May 11, 1906.
Robert C. Taylor, for the appellant.
Charles F. Brown, for the respondent.
Upon the question of whether the learned trial court erred in setting aside a verdict we must keep in mind the rule which controls an appellate court in approaching the consideration of that question, and which requires that it should not disturb the disposition made unless it appears that the discretion vested in the trial judge has been exceeded or abused. As said in Serwer v. Serwer ( 71 App. Div. 415): "When a verdict has been set aside by the trial court in the exercise of its discretionary power as against the weight of evidence, its determination ought not to be reversed by an appellate tribunal unless it is made to appear beyond all cavil that great injustice has been done to the defeated party, or unless there has been an abuse of discretion. ( Bannon v. McGrane, 45 N.Y. Super. Ct. 517; Slater v. Drescher, 72 Hun, 425.)" And in Silverman v. Dry Dock, E.B. B.R.R. Co. ( 69 App. Div. 23) it is said: "While it may be that there was not that preponderance of evidence which would justify an appellate tribunal in setting aside the verdict in the first instance, nevertheless it will not disturb the discretion of the trial court in so doing unless an abuse of that discretion appears."
With this rule in mind we have examined the record on the present appeal, and without expressing our view as to the impression produced by the plaintiff's testimony which was the evidence upon which the verdict practically rested, it is sufficient to say that it was neither clear nor convincing upon the question either of the defendant's negligence or of her own freedom from contributory negligence. When first examined on the trial her account did not make it appear just how the accident happened, and it was only after she had rested and a motion had been made to dismiss the complaint that she was permitted to reopen the case and to again testify, and it was upon that examination conducted by the learned trial judge that sufficient evidence was elicited to carry the questions to the jury.
Contradicting her version of the accident, we have not only the inherent improbabilities of the occurrence as she details it, but we have evidence on behalf of the defendant which, if credible, should have led the jury to find a verdict in favor of the defendant, and had the jury done so and the court refused to set it aside, we doubt if this court would have interfered with the decision thus reached.
This summary of the evidence as bearing upon the weight in favor of and against plaintiff's right to recover sufficiently indicates what impression a reading of this record will produce. In addition, the trial judge had the advantage of seeing the witnesses and their manner of testifying, an advantage which is not to be lightly disregarded where the question is presented as to the right which is vested in him to exercise his discretion on a motion to set aside a verdict. The character of witnesses as affecting their credibility is also an element, the force of which can with greater certainty be determined by the trial judge.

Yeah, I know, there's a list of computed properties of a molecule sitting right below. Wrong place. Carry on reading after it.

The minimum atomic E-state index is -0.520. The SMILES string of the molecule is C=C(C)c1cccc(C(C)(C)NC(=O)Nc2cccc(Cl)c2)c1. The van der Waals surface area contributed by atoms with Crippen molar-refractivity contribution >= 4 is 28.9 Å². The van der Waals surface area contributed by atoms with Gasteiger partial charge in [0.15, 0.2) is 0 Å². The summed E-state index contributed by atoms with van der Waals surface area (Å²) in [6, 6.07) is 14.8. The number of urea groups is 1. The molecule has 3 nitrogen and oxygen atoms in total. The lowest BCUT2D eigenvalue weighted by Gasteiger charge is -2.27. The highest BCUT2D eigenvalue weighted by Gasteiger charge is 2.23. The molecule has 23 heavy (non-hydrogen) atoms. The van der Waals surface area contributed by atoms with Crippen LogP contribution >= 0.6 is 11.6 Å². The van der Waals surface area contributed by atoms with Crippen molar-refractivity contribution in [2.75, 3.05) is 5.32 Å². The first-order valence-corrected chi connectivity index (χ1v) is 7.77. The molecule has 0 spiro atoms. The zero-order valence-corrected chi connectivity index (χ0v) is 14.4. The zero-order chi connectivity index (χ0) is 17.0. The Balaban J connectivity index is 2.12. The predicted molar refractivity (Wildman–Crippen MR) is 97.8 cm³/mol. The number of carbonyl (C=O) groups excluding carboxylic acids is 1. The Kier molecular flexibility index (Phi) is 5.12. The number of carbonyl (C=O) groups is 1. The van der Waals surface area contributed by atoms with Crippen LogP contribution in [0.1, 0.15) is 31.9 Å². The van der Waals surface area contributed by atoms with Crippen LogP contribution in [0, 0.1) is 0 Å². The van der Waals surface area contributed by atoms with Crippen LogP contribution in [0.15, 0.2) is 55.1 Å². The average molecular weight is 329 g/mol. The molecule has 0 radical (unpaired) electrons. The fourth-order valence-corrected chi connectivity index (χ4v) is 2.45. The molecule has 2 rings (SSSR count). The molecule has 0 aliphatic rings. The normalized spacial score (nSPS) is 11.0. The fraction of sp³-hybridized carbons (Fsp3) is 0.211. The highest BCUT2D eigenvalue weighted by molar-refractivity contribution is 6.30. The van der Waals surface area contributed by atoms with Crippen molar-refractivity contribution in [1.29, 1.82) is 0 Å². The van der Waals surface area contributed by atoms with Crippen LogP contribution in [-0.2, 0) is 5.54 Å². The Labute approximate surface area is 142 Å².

It would serve no useful purpose to detail the evidence disclosed by this record bearing upon the past habits of the plaintiff and necessarily affecting her character further than to remark that it was entirely proper and competent for the learned trial judge, upon the motion to set aside the verdict, to determine how far this militated against the weight which should be attached to her version of the accident. There is another consideration which should be referred to briefly.
The jury concluded to accept her version of the accident, and that they were greatly prejudiced against the defendant because of the effort made to exaggerate her failings and associations, bad as they were, is shown, we think, by the size of the verdict, which, considering the position in life, the extent of the injuries and the age of the plaintiff, was excessive. Were this the only question on this appeal it could be remedied. In Pesant v. Met. St. R. Co. ( 96 App. Div. 634), where a similar question was involved, this court reversed the order and reinstated the verdict upon condition that the plaintiff would stipulate to reduce it to a sum commensurate with the damages proved. In that case the real conflict was with respect to the amount of damage, whereas in the case at bar the question of whether the plaintiff sustained the burden of proof by establishing the two elements of negligence and freedom from contributory negligence by a fair preponderance of evidence was, as we have endeavored to point out, not free from doubt.
The learned trial judge having after consideration resolved the question of the weight of evidence adversely to the plaintiff, we are unable to say that he erred or exceeded the discretion which was vested in him in ordering a new trial. We have not the disposition, even if we had the power, to lightly interfere with the discretion of a trial judge in setting aside a verdict, because it is a power which is rightly vested in him and which he is justified and should exercise in every case where he believes that the jury have been affected either by prejudice or passion, or where, upon all the facts, he thinks that in the interest of justice there should be a new trial before another jury. This was peculiarily a case in which the court had the right to determine whether, in the interests of justice, a new trial was proper, and there being nothing in the record from which we can conclude that his discretion was improperly exercised, the order setting aside the verdict must be affirmed, with costs.
McLAUGHLIN, LAUGHLIN and HOUGHTON, JJ., concurred: PATTERSON, J., dissented.
Order affirmed, with costs. Order filed.